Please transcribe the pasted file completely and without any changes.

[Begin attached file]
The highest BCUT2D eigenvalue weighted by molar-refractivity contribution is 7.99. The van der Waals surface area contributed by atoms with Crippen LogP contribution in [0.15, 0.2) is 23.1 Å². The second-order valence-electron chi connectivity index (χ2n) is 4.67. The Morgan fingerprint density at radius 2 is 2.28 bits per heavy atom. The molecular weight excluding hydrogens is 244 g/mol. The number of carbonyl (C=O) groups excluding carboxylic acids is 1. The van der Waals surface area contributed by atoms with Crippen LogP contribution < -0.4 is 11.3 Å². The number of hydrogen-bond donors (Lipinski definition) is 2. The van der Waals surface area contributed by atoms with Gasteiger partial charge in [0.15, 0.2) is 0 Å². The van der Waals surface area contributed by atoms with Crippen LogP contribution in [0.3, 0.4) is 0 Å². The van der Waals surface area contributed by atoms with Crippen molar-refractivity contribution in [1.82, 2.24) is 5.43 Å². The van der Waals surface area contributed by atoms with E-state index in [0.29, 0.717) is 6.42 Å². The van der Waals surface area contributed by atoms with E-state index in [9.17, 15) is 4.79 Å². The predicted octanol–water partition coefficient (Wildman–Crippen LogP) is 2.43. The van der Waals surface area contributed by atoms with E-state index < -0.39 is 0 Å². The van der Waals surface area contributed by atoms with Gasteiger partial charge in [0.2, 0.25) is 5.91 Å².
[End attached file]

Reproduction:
The highest BCUT2D eigenvalue weighted by molar-refractivity contribution is 7.99. The van der Waals surface area contributed by atoms with Crippen LogP contribution in [0.15, 0.2) is 23.1 Å². The second-order valence-electron chi connectivity index (χ2n) is 4.67. The Morgan fingerprint density at radius 2 is 2.28 bits per heavy atom. The molecular weight excluding hydrogens is 244 g/mol. The number of carbonyl (C=O) groups excluding carboxylic acids is 1. The van der Waals surface area contributed by atoms with Crippen LogP contribution < -0.4 is 11.3 Å². The number of hydrogen-bond donors (Lipinski definition) is 2. The van der Waals surface area contributed by atoms with Gasteiger partial charge in [0.15, 0.2) is 0 Å². The van der Waals surface area contributed by atoms with Crippen LogP contribution in [0.3, 0.4) is 0 Å². The van der Waals surface area contributed by atoms with Crippen molar-refractivity contribution in [1.82, 2.24) is 5.43 Å². The van der Waals surface area contributed by atoms with E-state index in [0.29, 0.717) is 6.42 Å². The van der Waals surface area contributed by atoms with E-state index in [9.17, 15) is 4.79 Å². The predicted octanol–water partition coefficient (Wildman–Crippen LogP) is 2.43. The van der Waals surface area contributed by atoms with E-state index < -0.39 is 0 Å². The van der Waals surface area contributed by atoms with Gasteiger partial charge in [0.2, 0.25) is 5.91 Å².